The tension between the two political realms is bridged only by the importance of Westminster in setting overall public expenditure, which determines how much the Scottish Executive has available for services such as education.
But Lindsay Paterson, professor of educational policy at Edinburgh University, points out that the Executive has discretion over how it spends its pound;16 billion block, "so realistically there is very little chance of the outcome of this election affecting anything in Scottish education - unless, of course, there is a Tory victory".
One of the consequences of the devolved settlement has been the curious reluctance of Labour to claim credit for some of its educational achievements, such as the abolition of up-front tuition fees and the 23 per cent pay hike for teachers.
This may be to avoid embarrassment for the party south of the border, where there have been no such breakthroughs.
The Liberal Democrats, on the other hand, have seized enthusiastically on their achievements along with Labour in the Edinburgh coalition in an attempt to demonstrate they can be an effective force in a UK government.
Nicol Stephen, the Liberal Democrat Deputy Education Minister, trumpeted his party's contribution as the Liberal Democrats launched their Scottish manifesto on Tuesday. This goes much further than the party's Labour coalition partners dare do, highlighting "tuition fees - gone in Scotland, still there in London" and "a fair deal for teachers - the envy of teachers in England".
The Liberal Democrats are promising to invest an extra pound;330 million a year in schools, colleges and universities out of pound;3 billion for the UK as a whole, funded by a penny increase on the basic rate of income tax.
Labour's manifesto, issued on Wednesday, largely restates existing commitments - the pound;116 million "new deal for schools" buildig programme, the pound;530 million additional capital investment for schools being built with private finance, 5,000 classroom assistants, more computers in schools and a sports co-ordinator for every secondary.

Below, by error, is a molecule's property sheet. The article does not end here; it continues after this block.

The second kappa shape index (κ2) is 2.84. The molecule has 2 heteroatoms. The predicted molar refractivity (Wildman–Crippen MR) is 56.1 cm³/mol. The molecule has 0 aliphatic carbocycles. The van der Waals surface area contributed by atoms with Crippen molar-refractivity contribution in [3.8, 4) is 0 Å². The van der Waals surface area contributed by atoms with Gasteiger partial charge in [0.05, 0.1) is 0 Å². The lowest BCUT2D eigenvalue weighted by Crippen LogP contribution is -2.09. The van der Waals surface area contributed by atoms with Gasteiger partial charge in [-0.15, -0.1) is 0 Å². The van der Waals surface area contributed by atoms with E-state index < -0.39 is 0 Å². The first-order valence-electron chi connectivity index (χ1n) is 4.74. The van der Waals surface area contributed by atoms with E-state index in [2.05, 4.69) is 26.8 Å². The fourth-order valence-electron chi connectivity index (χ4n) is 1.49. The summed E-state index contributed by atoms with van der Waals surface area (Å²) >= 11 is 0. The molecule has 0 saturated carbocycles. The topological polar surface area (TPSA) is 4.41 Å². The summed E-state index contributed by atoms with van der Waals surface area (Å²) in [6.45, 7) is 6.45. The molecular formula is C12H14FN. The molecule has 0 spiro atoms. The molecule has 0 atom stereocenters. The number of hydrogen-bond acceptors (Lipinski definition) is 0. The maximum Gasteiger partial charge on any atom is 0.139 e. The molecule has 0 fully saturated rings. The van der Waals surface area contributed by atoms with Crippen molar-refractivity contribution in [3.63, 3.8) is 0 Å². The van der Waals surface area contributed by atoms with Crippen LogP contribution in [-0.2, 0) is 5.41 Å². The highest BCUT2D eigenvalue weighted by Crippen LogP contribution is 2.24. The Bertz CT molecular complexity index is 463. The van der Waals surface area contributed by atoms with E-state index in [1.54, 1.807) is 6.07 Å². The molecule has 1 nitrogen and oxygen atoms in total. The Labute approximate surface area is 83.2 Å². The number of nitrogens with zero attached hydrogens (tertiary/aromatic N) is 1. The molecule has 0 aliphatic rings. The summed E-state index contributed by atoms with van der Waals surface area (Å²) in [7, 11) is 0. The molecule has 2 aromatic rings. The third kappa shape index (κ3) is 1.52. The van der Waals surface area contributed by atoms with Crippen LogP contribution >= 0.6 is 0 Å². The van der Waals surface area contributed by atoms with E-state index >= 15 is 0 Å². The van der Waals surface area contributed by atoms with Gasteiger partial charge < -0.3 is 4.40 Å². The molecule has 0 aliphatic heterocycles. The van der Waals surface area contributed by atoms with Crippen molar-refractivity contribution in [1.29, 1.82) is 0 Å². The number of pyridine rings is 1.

The party also pledges a mysterious 1,000 extra teachers, a figure shrouded in mystery given the teachers' settlement which provides for 4,000 new teachers by 2006.
In the wake of the Education Minister's strong endorsement of Catholic schools two weeks ago, Labour also promises to strengthen "the diversity of religions and cultural traditions that make up Scotland".
The Tories are the only one of the four main parties whose manifesto is not rooted in the public services. Their theme of "time for common sense in Scotland" repeats the refrain energetically pursued by Brian Monteith, the party's Scottish education spokesman, "to give parents choice and headteachers freedom".
Responsibility for schools would be removed from councils and handed to local boards with their own budgets under the Tory plan. Popular schools would be allowed to expand and HMI would be ordered to concentrate its efforts on schools with "real problems".
The Tories also commit themselves to a more generous deal for students and to privatising the universities where permanent endowment funds would remove reliance on state funding and political "interference".
The SNP issues its manifesto today (Friday) and will undoubtedly focus on its flagship policy of cutting class sizes progressively in the first three years of primary to 18, starting off with schools in the poorest areas.
The Nationalists will also call for a national convention of educational interests to act in part as a pre-legislative scrutiny body, and for investment in school buildings using a new public investment trust rather than private resources.
While the educational thoughts of the political parties have no relevance for a Westminster election, Professor Paterson suggests they could form the basis of manifestos for the Scottish parliamentary elections in 2003.